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Q: In your article “How can I Manage my Anger?” you mentioned self-care as a key for controlling aggression. Can you please give an example of how to practice self-care without feeling guilty about it?
A: Thank you so much for asking this question! I’m glad that you did because it’s a struggle for many Latter-day Saints. We try to follow the Savior’s admonition to love and serve one another so much that we sometimes forget that, in the commandment to “love thy neighbor as thyself,” there is an overlooked commandment to love ourselves!
We need to look no further than the Savior’s life to see that self-care is a righteous, Christlike principle. As I explored in a previous article, after creating the world for our benefit and to obey His Father’s command, “He rested” (Genesis 2:2). Though Jesus spent day after day teaching, ministering, and healing, He also deliberately escaped the crowds to recharge (see Matthew 5:1; Matthew 8:18; Matthew 14:22, Matthew 15:39). When the disciples labored against the storm, Jesus slept below deck and allowed them to do the work themselves until He was absolutely needed (see Mark 4:38). When the demands of the people were not aligned with the work that He had been sent to do, “He departed again into a mountain Himself alone” (John 6:15). Christ was selfless. He was giving. He was kind. But He also took care of Himself so He could continue to be selfless, giving, and kind. We would do well to follow His example.
So what does that look like? It means different things for different people, but I would start by repeating what I’ve heard said: If you don’t have time to pray and study the scriptures, you’re busier than God ever meant you to be. Taking time to find your spiritual center, to connect with Heavenly Father, and to receive guidance from the Spirit is the most important self-care that any of us can do.
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From there, it’s really a “choose-your-own-adventure.” The most important thing, in my opinion, is that whatever you do helps you to recharge so that you can give your best in building the kingdom, caring for your family and your neighbor, and performing your labors.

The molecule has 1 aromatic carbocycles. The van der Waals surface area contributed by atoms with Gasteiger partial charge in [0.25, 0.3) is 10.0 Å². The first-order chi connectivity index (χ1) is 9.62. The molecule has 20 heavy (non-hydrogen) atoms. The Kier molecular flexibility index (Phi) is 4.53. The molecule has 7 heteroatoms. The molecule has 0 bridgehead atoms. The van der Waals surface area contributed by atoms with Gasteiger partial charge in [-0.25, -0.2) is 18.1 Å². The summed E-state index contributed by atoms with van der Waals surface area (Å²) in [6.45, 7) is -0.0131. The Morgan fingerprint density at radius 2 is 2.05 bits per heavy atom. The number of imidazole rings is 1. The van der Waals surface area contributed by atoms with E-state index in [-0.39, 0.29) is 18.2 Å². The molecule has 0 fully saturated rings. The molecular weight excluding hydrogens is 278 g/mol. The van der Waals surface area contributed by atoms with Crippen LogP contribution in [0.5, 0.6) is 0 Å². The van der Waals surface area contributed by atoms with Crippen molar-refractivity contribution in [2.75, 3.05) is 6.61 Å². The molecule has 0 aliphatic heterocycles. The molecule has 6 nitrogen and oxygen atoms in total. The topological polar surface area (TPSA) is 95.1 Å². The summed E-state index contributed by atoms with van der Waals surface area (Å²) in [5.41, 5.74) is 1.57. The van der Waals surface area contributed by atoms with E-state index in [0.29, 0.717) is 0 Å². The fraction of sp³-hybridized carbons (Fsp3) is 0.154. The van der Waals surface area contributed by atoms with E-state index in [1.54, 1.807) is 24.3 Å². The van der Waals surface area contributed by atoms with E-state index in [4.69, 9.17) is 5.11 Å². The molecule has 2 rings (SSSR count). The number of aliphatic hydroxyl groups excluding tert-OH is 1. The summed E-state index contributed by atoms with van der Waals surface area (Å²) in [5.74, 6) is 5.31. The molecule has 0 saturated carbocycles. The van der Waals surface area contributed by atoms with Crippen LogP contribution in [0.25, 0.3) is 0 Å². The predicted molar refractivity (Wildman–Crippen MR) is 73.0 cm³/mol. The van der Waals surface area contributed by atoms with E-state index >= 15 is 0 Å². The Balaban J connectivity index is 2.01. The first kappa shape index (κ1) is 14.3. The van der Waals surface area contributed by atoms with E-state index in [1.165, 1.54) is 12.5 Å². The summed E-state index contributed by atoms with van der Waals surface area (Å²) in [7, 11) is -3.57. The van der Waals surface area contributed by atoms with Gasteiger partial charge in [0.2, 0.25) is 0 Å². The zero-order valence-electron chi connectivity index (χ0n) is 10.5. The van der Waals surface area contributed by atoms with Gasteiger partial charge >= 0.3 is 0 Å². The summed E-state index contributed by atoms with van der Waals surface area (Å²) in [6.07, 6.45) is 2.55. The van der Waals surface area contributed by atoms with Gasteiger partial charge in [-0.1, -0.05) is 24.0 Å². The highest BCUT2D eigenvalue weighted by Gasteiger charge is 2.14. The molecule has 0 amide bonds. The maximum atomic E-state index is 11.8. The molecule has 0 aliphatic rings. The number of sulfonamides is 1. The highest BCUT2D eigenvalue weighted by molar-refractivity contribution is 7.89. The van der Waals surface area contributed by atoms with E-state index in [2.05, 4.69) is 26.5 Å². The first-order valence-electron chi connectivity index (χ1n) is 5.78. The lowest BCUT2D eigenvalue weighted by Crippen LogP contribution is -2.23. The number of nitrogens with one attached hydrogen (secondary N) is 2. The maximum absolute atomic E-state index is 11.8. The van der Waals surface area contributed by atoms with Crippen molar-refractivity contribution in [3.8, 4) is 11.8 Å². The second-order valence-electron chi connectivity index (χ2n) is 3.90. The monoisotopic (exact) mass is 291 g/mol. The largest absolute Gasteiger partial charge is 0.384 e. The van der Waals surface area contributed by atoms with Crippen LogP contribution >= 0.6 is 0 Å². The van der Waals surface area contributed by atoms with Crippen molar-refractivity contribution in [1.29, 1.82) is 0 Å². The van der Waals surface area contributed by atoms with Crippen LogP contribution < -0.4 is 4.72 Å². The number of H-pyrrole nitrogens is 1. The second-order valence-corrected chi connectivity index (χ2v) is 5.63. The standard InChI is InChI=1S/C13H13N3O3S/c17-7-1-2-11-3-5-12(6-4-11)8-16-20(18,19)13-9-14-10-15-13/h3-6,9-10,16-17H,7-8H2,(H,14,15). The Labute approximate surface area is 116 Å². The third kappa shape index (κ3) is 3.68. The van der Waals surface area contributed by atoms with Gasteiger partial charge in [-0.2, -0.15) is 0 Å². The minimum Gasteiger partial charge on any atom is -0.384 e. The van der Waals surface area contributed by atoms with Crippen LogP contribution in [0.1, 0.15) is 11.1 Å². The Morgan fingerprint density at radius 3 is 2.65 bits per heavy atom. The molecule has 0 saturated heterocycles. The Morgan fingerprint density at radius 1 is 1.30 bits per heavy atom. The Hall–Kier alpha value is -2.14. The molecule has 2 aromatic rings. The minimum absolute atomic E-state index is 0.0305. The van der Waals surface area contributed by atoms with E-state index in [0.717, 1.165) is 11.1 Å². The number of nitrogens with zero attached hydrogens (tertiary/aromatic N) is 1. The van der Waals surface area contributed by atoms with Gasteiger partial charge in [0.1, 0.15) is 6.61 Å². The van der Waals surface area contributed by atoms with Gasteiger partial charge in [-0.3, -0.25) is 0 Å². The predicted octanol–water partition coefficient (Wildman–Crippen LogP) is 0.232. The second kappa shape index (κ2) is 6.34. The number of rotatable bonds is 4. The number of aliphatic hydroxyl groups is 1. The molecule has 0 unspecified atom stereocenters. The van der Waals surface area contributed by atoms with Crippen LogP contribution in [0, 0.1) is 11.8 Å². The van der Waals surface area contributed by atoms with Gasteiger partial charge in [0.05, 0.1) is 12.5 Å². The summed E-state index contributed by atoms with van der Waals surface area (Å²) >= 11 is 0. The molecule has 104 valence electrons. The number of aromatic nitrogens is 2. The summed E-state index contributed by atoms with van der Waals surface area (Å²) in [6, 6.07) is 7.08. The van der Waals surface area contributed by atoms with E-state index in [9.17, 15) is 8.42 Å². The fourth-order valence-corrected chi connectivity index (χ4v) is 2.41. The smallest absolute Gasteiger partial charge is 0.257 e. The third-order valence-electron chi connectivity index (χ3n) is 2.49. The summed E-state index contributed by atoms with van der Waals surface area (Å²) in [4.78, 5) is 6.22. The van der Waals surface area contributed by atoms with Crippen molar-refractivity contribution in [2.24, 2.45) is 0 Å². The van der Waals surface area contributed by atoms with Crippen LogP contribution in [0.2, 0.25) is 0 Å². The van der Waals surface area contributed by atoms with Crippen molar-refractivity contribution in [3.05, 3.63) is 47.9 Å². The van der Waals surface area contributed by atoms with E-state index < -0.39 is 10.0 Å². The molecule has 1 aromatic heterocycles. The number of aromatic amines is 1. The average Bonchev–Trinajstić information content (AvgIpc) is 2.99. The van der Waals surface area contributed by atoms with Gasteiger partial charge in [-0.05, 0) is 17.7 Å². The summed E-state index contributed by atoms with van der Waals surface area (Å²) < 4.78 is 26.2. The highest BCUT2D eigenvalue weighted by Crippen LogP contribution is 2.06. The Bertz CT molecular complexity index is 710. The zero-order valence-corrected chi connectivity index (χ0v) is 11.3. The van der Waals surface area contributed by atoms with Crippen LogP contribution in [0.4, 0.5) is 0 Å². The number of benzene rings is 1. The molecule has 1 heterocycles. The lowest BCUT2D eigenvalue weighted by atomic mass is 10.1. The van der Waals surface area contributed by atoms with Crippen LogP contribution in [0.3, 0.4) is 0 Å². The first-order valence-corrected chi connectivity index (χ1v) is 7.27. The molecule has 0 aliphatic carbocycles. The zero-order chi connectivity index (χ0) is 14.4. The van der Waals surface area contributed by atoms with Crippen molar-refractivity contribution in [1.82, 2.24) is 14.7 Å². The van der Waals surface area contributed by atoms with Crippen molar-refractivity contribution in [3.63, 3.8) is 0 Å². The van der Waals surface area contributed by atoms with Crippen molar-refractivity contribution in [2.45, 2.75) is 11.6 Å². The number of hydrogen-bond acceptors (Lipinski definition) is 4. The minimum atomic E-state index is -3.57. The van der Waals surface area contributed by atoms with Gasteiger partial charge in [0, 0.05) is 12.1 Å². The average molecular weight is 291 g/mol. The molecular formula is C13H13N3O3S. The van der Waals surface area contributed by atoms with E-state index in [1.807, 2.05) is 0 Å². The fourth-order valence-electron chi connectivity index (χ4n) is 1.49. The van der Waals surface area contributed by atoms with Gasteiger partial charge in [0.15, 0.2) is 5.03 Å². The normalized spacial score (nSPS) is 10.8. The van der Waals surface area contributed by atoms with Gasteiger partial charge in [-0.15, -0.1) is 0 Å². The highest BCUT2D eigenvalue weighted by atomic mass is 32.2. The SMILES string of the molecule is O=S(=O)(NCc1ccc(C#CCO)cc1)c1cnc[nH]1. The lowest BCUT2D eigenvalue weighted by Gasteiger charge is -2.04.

Brigham Young taught:
The Lord never commanded me to dance, yet I have danced: you all know it, for my life is before the world. Yet while the Lord has never commanded me to do it, he has permitted it. I do not know that he ever commanded the boys to go and play at ball, yet he permits it. I am not aware that he ever commanded us to build a theater, but he has permitted it, and I can give the reason why. Recreation and diversion are as necessary to our well-being as the more serious pursuits of life (Discourses of Brigham Young, 238).
Do you like to read? Read. Do you like to go to the theater, see plays, watch movies, play sports, go hiking, visit with friends, or develop a talent? Do it with the Spirit. Do it in moderation and balance with everything else you have going on.
But how do you make time for it without feeling guilty? By recognizing that if you don’t make time for enjoyment, fun, laughter, meditation, reflection, exercise, or connection, you will burn out and will be of no use to anybody, including the Lord.
I’m a therapist. My job places a heavy emotional, mental, and spiritual toll on me. So I run. I lift weights. I play with my kids. I watch movies. I read for the enjoyment of it. This helps me to be prepared to face my work with optimism and serve my clients with renewed energy.
I’ve found that it’s easier to take time for yourself when you support those in your circle in doing the same. For example, when I insist that my wife find time for relaxation or to pursue her passionate interests, she comes back refreshed and supportive of me in doing the same.
Self-care. It’s a true and righteous principle.
God bless you. I hope this helps.